That night I prepared shish-kabab. I asked Mohsan and Eraj to make a fire for me. When I stepped out of the bus there they were stoking a brilliant fire in the middle of the woods. Ooops! I directed them to the grill in the sand pit area and we started again. Night descended and we suddenly heard explosions in the distance. “I thought we left Kabul?” was the joke. It was of course the nightly fireworks display over the castle at Disney. Our anticipation was further hightened as a woman came by distributing Mickey balloons and the makings for s’mores. We all settled into the bus to watch a movie and sleepy eyes finally overwhelmed us. Hala and Lida get the double bunk above the driver’s seat. Maria and Frishta get the double that comes out of the breakfast nook, Nasrin gets the single from the settee and I sleep with the two boys in the queen sized bed at the aft portion of the bus. It is snug, but we are getting used to it. It is our home.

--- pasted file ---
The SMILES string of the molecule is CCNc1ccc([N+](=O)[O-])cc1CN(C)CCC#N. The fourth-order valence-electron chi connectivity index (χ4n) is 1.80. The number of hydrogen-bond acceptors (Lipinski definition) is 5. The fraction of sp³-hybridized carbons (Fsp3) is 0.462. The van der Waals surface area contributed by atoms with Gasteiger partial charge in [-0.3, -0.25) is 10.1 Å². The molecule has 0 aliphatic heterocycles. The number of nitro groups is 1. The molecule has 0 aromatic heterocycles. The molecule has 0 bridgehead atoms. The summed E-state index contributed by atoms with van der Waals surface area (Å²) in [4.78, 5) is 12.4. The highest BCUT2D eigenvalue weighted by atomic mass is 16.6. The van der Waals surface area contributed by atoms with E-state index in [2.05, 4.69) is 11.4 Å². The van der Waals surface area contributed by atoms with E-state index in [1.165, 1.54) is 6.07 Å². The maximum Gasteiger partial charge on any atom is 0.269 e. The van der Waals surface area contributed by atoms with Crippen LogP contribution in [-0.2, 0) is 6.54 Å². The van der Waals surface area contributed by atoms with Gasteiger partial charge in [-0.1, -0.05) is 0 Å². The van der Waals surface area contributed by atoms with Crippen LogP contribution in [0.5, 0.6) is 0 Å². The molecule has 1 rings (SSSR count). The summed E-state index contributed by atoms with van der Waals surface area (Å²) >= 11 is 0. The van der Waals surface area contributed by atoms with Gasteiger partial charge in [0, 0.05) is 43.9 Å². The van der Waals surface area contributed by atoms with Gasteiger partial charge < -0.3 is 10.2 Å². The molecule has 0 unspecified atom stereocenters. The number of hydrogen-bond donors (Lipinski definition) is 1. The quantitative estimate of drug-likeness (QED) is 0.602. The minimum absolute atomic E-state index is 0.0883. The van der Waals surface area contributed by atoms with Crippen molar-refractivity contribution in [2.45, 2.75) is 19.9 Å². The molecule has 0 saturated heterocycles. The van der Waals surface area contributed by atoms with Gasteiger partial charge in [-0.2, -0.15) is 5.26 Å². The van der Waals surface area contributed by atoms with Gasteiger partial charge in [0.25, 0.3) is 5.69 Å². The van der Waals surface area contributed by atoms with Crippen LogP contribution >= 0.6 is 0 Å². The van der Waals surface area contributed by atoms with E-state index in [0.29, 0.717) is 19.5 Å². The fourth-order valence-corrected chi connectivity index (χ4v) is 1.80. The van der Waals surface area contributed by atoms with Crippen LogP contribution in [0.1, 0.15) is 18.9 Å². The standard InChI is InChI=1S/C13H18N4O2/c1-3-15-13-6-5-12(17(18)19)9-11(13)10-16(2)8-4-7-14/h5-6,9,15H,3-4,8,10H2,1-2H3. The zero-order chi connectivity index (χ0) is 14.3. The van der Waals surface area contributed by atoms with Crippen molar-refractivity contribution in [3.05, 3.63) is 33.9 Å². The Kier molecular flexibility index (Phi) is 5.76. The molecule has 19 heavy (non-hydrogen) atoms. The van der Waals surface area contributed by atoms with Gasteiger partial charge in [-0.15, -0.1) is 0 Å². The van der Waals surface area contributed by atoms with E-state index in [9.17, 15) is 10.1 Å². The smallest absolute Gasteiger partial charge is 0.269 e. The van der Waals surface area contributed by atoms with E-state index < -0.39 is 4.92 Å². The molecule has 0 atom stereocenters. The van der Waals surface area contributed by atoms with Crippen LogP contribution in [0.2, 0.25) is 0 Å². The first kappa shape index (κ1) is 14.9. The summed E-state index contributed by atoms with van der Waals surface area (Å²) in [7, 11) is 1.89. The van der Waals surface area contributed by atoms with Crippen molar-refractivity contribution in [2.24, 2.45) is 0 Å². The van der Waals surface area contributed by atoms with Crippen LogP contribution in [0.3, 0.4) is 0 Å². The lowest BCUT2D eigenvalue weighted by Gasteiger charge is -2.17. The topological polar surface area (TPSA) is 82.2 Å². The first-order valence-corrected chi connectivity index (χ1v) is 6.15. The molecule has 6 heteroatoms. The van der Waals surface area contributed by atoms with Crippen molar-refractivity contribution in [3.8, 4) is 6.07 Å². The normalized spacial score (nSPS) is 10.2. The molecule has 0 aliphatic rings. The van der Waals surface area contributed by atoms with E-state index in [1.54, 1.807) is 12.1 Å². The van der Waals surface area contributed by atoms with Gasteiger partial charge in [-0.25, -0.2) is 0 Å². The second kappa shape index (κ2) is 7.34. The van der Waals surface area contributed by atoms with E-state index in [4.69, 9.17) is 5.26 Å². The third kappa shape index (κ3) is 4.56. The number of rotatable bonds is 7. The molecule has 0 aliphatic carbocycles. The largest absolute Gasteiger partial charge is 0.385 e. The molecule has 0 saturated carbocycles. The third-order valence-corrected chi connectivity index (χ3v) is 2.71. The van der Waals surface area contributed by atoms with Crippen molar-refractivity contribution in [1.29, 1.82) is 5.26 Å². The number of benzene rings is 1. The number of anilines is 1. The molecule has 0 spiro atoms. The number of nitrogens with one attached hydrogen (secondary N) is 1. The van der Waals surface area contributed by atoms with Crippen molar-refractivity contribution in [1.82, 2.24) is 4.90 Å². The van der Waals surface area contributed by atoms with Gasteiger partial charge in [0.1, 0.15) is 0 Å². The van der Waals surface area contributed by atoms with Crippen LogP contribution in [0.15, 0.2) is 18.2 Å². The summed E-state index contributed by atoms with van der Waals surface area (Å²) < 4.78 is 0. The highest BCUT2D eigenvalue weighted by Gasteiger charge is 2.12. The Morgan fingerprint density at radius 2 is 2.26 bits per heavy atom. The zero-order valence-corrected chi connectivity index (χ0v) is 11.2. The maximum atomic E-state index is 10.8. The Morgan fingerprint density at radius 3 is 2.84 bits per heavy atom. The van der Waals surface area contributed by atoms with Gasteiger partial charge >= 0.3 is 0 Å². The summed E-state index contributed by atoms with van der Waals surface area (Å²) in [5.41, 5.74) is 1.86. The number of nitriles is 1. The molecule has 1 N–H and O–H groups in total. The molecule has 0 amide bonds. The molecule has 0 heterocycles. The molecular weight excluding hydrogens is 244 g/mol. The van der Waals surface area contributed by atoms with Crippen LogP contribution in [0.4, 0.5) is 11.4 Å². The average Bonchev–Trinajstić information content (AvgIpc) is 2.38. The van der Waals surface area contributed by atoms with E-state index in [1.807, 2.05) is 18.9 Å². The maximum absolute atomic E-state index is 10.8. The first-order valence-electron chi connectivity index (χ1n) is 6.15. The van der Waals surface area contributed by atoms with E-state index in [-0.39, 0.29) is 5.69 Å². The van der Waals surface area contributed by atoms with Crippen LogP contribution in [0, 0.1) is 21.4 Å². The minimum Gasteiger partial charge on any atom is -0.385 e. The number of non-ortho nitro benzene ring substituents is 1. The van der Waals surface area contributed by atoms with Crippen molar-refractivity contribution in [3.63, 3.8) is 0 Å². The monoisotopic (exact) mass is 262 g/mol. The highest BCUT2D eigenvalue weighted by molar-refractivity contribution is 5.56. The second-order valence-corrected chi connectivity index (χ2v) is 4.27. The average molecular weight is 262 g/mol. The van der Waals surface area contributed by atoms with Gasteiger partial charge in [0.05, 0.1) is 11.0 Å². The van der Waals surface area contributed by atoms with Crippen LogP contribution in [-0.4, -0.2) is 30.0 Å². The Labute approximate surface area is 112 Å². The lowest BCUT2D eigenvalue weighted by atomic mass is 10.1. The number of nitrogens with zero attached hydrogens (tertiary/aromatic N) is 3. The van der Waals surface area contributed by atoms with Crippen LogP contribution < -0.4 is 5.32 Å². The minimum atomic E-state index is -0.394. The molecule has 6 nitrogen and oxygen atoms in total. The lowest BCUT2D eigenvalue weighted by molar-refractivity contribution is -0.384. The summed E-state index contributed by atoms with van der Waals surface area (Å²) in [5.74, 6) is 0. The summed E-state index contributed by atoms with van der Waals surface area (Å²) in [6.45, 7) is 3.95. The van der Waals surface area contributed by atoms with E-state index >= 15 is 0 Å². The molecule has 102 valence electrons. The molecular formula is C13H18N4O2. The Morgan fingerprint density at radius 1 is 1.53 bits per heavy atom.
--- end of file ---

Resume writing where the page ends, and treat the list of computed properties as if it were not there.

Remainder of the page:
We didn’t have to drive to the park. A boat ride from the camp to Magic Kingdom was a perfect way to begin the day, but things didn’t look good once we arrived. Both Space Mountain and Splash Mountain were out of service, and the Railroad Coaster was closed for the winter. It was turning into the most anticlimactic moment ever, as we wandered back and forth and the children donned faces of disappointment and boredom. I was the frustrated father searching the map for something fun. We took a kiddy ride that lasted a minute, and I thought all was lost. Then Nasrin suggested we do the “scary thing”, so we made way for the haunted mansion. This was impressive for its technological ingenuity, so some of our energy was salvaged. After a few more of the less than extraordinary attractions we had lunch. Word got out that Space Mountain had opened, so we made a beeline across the park once again. We used our first fast pass and got right on. None of us were prepared for that ride. Frishta just screamed, one pitch, on note, one volume level, from the first drop to the last turn. It was truly, happily, terrifying. I felt like I had been through ten chiropractic sessions.